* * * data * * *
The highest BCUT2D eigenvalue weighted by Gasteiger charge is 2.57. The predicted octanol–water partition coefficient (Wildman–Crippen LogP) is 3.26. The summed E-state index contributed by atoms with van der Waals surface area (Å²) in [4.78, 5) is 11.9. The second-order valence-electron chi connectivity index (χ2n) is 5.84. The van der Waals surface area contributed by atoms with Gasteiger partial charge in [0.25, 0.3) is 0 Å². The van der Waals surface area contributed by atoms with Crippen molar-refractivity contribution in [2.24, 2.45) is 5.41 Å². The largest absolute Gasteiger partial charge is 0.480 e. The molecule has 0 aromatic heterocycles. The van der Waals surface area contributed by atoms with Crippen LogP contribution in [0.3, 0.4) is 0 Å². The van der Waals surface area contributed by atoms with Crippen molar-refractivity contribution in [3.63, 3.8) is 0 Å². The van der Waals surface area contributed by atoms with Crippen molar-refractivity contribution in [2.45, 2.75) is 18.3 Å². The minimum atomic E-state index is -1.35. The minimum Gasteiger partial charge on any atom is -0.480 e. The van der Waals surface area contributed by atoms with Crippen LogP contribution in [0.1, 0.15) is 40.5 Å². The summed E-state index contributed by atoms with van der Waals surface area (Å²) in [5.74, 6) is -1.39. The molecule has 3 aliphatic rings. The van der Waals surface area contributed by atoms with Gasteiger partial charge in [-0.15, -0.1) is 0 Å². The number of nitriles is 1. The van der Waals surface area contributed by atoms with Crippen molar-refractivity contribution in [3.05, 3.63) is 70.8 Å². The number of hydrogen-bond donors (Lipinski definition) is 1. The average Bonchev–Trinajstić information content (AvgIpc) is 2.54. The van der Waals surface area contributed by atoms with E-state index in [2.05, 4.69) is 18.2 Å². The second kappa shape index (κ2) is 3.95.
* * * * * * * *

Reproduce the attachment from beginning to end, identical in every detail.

The highest BCUT2D eigenvalue weighted by Gasteiger charge is 2.57. The predicted octanol–water partition coefficient (Wildman–Crippen LogP) is 3.26. The summed E-state index contributed by atoms with van der Waals surface area (Å²) in [4.78, 5) is 11.9. The second-order valence-electron chi connectivity index (χ2n) is 5.84. The van der Waals surface area contributed by atoms with Gasteiger partial charge in [0.25, 0.3) is 0 Å². The van der Waals surface area contributed by atoms with Crippen molar-refractivity contribution in [2.24, 2.45) is 5.41 Å². The largest absolute Gasteiger partial charge is 0.480 e. The molecule has 0 aromatic heterocycles. The van der Waals surface area contributed by atoms with Crippen LogP contribution in [0.3, 0.4) is 0 Å². The van der Waals surface area contributed by atoms with Crippen molar-refractivity contribution in [3.63, 3.8) is 0 Å². The van der Waals surface area contributed by atoms with Crippen molar-refractivity contribution in [2.45, 2.75) is 18.3 Å². The minimum atomic E-state index is -1.35. The minimum Gasteiger partial charge on any atom is -0.480 e. The van der Waals surface area contributed by atoms with Crippen LogP contribution in [0.1, 0.15) is 40.5 Å². The summed E-state index contributed by atoms with van der Waals surface area (Å²) in [5.74, 6) is -1.39. The molecule has 3 aliphatic rings. The van der Waals surface area contributed by atoms with Gasteiger partial charge in [-0.15, -0.1) is 0 Å². The number of nitriles is 1. The van der Waals surface area contributed by atoms with Crippen molar-refractivity contribution in [3.05, 3.63) is 70.8 Å². The number of hydrogen-bond donors (Lipinski definition) is 1. The average Bonchev–Trinajstić information content (AvgIpc) is 2.54. The van der Waals surface area contributed by atoms with E-state index in [2.05, 4.69) is 18.2 Å². The second kappa shape index (κ2) is 3.95.